Posted on

The Top 10 UKCAT Tips

UKCAT Tips

UKCAT Tips what is it and what are you talking about? UKCAT, otherwise known as the Uk Clinical Aptitude Test, is used in the selection process by a consortium of UK university Medical and Dental Schools.

The test helps universities to make more informed choices from amongst the many highly-qualified applicants who apply for their medical and dental degree programmes.

Some people find it a breeze to go through while others find it a real struggle and put a lot of pressure on themselves. This 10 step guide will help those who struggle with the UKCAT on how to prepare yourself for the big test.

Buy the 600 UKCAT Practice Questions book.

The first of our UKCAT Tips is to get this book! It’s the most useful UKCAT resource available on the shelf so far, and it’s especially invaluable when preparing for verbal and abstract reasoning. However, it is very hard in places, especially in the Quantitative reasoning section. When you’re starting out then, do not be put off if you don’t do well. There’s a reason it’s the best-selling book out there, so stick with it. It’ll pay handsomely in the end.

You can purchase the book at Amazon and other major retailers.

Take your exam before school starts.

You can take the UKCAT any time from 1st July to 4th October, but since everyone else is likely to be in a last minute nervous rush (and possible absolute panic), the later slots will likely all be taken up. Our advice is to do it in the Summer Holidays. If you think your AS results might not be suitable for Medical School, wait till after the Results Day. If you’re semi-confident that you’ll be able to apply, then we’d recommend taking the UKCAT in mid-August. This way, you can still enjoy your summer, as well as stopping your UKCAT preparation from clashing with your schoolwork. You get the best of both worlds.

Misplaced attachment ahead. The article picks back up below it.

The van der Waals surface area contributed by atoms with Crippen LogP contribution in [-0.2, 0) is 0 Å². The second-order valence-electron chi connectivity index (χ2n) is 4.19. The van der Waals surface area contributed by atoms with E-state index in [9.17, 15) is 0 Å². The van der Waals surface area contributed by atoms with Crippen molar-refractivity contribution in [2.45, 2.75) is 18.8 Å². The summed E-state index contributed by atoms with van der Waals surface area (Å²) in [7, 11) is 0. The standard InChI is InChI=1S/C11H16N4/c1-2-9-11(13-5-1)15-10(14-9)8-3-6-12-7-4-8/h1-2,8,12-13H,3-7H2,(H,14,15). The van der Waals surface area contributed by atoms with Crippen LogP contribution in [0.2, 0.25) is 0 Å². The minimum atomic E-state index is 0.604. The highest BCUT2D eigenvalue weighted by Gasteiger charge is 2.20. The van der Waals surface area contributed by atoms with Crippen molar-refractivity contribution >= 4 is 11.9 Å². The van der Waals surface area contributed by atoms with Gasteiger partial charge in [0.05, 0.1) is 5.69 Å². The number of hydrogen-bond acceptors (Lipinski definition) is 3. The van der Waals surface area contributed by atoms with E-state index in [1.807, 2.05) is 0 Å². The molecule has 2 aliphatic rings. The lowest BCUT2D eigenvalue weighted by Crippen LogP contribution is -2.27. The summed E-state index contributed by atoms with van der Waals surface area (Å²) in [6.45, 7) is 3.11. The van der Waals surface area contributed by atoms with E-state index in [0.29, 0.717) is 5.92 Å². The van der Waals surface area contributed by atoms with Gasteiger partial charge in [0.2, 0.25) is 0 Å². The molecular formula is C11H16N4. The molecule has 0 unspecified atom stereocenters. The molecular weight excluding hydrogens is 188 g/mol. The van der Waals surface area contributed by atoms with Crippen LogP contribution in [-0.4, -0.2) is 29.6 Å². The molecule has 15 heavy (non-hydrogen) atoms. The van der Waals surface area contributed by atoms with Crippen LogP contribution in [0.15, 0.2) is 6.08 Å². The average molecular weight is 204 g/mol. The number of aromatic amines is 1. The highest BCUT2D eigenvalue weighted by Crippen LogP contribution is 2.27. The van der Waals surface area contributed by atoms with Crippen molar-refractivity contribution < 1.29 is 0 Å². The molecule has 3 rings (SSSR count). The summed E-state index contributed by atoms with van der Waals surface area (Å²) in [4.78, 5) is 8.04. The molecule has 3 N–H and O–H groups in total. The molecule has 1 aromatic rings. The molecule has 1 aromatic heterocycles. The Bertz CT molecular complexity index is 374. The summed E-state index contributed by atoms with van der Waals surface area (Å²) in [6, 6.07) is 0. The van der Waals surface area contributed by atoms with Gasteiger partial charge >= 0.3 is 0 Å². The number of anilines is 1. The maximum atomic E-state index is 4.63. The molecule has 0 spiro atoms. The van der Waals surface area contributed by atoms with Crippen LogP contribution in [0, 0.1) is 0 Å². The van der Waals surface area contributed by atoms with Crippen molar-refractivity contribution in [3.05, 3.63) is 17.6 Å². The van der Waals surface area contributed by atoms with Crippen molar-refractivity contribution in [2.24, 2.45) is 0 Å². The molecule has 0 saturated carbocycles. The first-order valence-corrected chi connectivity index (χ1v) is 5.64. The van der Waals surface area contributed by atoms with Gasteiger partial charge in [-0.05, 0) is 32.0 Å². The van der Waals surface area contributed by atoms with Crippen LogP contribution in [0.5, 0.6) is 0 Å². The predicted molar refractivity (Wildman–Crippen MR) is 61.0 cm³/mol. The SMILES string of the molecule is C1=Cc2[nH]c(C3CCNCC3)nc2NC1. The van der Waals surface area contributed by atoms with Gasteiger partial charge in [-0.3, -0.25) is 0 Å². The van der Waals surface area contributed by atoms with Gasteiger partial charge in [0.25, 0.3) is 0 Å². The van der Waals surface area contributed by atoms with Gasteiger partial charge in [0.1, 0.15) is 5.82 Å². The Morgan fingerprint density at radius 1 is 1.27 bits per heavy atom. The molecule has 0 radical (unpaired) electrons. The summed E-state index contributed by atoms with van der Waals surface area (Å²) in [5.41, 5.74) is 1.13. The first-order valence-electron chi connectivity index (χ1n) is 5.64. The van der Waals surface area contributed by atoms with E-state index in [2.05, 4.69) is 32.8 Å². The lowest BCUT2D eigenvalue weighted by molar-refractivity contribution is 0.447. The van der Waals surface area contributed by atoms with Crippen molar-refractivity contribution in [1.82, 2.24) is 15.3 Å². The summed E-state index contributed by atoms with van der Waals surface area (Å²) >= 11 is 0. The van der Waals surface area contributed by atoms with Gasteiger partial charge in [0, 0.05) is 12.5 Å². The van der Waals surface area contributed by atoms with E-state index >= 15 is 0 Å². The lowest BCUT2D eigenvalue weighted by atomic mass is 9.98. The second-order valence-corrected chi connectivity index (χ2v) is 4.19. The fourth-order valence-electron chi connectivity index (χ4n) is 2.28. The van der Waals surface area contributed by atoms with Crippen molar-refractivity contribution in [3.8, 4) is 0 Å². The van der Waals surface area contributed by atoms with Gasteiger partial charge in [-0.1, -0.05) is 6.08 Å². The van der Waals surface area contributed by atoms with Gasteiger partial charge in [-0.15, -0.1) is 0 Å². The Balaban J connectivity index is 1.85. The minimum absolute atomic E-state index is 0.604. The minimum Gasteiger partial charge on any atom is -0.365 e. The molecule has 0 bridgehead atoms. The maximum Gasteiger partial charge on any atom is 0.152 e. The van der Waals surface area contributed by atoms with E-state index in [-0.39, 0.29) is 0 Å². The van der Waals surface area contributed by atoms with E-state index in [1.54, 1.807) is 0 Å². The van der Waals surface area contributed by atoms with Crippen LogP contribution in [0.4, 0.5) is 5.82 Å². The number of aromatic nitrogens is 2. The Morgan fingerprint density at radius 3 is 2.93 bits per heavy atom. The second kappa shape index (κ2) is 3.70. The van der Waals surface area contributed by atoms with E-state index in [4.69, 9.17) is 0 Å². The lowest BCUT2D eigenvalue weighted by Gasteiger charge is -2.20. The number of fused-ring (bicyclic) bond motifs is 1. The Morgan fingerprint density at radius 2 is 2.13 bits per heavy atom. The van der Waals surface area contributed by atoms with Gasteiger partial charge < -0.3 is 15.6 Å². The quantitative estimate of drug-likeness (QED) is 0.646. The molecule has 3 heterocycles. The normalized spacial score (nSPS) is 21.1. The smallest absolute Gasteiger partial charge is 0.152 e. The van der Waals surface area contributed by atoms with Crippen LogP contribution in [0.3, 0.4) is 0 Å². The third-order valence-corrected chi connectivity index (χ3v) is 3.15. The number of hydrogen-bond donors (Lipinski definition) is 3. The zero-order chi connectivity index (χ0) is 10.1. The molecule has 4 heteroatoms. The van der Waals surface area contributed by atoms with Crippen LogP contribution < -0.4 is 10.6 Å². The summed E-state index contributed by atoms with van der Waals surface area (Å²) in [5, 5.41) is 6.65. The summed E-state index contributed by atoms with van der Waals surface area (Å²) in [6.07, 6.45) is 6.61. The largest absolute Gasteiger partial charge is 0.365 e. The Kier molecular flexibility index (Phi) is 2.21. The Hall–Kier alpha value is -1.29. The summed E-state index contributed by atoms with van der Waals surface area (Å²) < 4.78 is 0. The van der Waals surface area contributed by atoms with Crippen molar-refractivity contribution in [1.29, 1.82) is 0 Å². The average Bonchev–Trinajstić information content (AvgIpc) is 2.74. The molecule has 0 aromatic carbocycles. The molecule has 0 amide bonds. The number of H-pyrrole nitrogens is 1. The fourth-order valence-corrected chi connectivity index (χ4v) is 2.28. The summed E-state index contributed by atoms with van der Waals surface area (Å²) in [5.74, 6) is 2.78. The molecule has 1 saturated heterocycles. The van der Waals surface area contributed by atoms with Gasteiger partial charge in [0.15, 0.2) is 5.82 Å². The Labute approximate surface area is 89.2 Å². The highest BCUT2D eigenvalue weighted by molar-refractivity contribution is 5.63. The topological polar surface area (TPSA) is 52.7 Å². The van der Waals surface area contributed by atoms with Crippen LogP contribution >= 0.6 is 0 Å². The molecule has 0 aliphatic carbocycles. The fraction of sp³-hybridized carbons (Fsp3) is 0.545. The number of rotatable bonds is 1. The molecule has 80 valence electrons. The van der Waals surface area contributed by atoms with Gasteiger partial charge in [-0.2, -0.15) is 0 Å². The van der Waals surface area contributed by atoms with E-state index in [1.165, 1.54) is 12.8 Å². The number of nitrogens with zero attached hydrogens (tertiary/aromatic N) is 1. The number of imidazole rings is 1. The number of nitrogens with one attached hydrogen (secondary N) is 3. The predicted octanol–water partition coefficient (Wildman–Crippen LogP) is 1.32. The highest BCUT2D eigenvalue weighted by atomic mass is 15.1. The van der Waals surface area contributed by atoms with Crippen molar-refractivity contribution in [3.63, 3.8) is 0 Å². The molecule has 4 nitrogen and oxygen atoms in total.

mr bean

Heart Wall Clock
Keep to your study time with the Heart Wall Clock

 

Allocate time to study.

Experience from other suggest that 2 hours a day of UKCAT preparation, starting three weeks or so before the exam should be enough. Split the two hours between two sections so you don’t get bored in one hour – and alternate sections every day. Another useful sub-tip would be to have breaks between your study sessions. The biggest enemy of anyone preparing for anything is burning out: if anything killing yourself with 2 hours solid work will likely make you lose focus and tire you out. Your ability to apply the skills you’ve learned will be greatly improved on the day if you practise in short focused bursts.

 

 

 

Stick to your study routine.

A really important part of our UKCAT Tips is to stick to your study routine. With regular practice, your skills will only improve. Think of it like training a muscle or practising the instrument. There’s no use being aimless in both when and what you study. Like the previous point, stay focused. Keep a daily log of your weaknesses and prioritise the questions you find hard during your practice.

homer study

Learn to manage your time.

Most of you probably know them by now, but just in case, the section question and time breakdowns are as follows:

 

Section Items to Answer Question Set Up Time for each section